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Fearless femme—Lucy Mungo

Fearless femme—Lucy, 31, VCU Brandcenter student, Virginia, U.S.

“To love a little harder, to care a little bit more so that I can leave a mark in the world.” 

This boss lady had her own business in Nairobi, Kenya. She uprooted her life there and started over in the US, to pursue her masters (and marriage). She’s currently a final year student completing her masters in Brand Strategy at VCU Brandcenter, along with juggling multiple jobs. 

Lucy comes from humble beginnings and she was my mentee in grad school. I connected with her the first time we met, sipping on diet coke and munching on good ol’ nachos at Chili’s. It was a cold night and there was a fire drill that randomly took place due to which we had to leave. We went on a long walk and discussed our common experiences being international students—the discrimination we both faced, starting over in the U.S. and more. 
I was always super intrigued to know more about Lucy’s culture and excited to tell her all about mine. I took her to all the possible international food fairs to try different Indian foods and one fine day she and her husband invited me over for a lavish Kenyan meal at their beautiful home. There I learnt about how dramatically she met him, the commonalities in our food and cultures—the good, the bad and the ugly.

For this post, I spoke to her about finding love on LinkedIn, her struggles being a Kenyan woman in the US, protecting her Kenyan identity, how society has shaped her beliefs about periods and sex, and lots more. Let’s get to it!

Over to Lucy.

On her long distance marriage

How did you meet your husband? 

Back in 2013, I was working in a terrible place in Nairobi and it wasn't a conducive environment. I used to go on LinkedIn a lot, looking for new opportunities or joining different groups. I’d comment and share my POV on things and it was in one of those casual moments when he DMed me saying that he needed advice on setting up a business in East Africa. Later, the messages changed to 'I would like to know you a bit more, personally, if you don't mind.' He was smart and I wanted to know more about him too. At that point I was applying for my masters in the UK. He suggested that I apply to a university in the US too. That's when it started.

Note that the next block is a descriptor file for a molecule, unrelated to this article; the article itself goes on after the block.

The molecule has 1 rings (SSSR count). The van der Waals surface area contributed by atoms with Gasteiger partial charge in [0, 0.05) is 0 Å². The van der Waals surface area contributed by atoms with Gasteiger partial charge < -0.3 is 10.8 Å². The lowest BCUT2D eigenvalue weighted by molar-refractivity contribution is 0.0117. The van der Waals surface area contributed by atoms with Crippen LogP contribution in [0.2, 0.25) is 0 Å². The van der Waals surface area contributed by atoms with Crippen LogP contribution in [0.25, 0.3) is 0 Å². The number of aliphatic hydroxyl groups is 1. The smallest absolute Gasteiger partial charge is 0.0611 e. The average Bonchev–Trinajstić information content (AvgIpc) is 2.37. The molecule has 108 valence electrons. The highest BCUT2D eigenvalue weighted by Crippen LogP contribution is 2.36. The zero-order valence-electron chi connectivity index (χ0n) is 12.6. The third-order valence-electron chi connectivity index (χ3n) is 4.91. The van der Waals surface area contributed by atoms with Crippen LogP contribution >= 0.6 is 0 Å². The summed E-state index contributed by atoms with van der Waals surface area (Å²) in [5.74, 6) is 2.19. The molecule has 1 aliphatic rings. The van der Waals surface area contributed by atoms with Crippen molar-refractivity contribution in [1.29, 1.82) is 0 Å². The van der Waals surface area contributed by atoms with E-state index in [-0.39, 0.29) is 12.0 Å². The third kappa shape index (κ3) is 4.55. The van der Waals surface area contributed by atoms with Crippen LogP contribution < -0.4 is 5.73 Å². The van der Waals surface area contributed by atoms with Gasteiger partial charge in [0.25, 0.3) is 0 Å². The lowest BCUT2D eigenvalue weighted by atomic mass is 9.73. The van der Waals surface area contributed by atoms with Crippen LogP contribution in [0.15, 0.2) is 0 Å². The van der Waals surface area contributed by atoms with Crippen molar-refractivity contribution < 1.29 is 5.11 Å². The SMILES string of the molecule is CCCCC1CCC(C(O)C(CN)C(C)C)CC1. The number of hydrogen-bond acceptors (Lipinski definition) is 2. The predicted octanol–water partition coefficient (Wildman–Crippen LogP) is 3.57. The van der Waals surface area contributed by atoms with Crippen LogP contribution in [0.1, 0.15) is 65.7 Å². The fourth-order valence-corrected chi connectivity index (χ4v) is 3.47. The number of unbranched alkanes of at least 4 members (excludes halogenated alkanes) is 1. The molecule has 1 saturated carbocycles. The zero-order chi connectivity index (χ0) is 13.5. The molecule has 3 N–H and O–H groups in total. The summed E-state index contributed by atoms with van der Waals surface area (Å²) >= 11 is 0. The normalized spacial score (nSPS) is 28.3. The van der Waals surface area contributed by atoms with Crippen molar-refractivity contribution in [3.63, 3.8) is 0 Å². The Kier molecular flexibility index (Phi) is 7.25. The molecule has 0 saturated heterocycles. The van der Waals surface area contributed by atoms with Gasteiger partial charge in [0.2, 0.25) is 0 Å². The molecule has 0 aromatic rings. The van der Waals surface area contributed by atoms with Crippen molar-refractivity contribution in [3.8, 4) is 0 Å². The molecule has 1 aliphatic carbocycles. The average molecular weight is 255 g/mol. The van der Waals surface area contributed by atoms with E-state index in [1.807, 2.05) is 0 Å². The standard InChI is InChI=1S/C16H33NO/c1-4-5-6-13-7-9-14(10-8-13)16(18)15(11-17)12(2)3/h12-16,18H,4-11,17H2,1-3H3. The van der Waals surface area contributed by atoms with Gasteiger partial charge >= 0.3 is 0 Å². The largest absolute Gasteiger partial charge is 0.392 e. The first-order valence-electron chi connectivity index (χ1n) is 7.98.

(She smiles coyly)

“It came from LinkedIn to Facebook messaging and then to texting. And then one day, he just went like 'Do you want to come to America?' And I was like 'This is how people get abducted or get lost.' Haha” 

And that is when he came to meet me. I was so nervous. And being in hospitality, I started giving him ideas for places he could visit. But he went like, 'Oh no, I am coming to see you.' And I don't think anyone had sacrificed so much for me. So he kept coming for a week, during the holidays. 

We got married in 2014. We had one week to plan the wedding, it all happened so fast. It was small, that’s what I wanted. He came back to the US after that. 

“We were in a long distance relationship for 2 years. We never saw each other again before that, he got sick and couldn't travel, plus the process to get your visa takes around 2 years. And we wondered, what does such a marriage look like?” 

It took a toll on us. The first time I came to visit him in the US, I was here for 3 months and I was going bananas, it was so different and I didn't know what to do. 

“And I wondered, weren't we supposed to live happily ever after?” 

Did you guys always know you wanted to marry each other?

I thought it would be like any other Kenyan family where the mother of the bride and the groom meet, the families come together and it's like a process so it prepares you before the wedding. For me, it was just 

“Mom, dad, this is the guy I met online and I think we are ready to get married. And my mom was like 'waaaaht?!' It was a bit more shocking than most marriage plans.” 

And the feeling of being married sunk in later when I came to the US, in Kenya I still felt single, I would do my thing and go places. When I came to the US, I had to define what getting married meant as I never lived with my father so I had no idea what being married meant. 

“The role I thought I knew was what I was told by society—you are the wife, make sure you cook for your husband, you wash his clothes, you iron, clean the home. That was marriage for me. Coming here, I couldn't do those things, as an American mind is not raised the African way. And my husband knows to serve and be served.” 

I think the definition of marriage came with time. My mother would say I wanted to marry a white man growing up. It's the fascination of the American culture, they've always looked better than us—as per the definition of how we were raised. (She shakes her head in disbelief)

“It was said the white man is smarter, and you have to go to America to get the best education. So I used to think I should get married to a white man as that was the ultimate dream for most women in Kenya. I was so young and stupid.” 

How important do you think is equality in a relationship?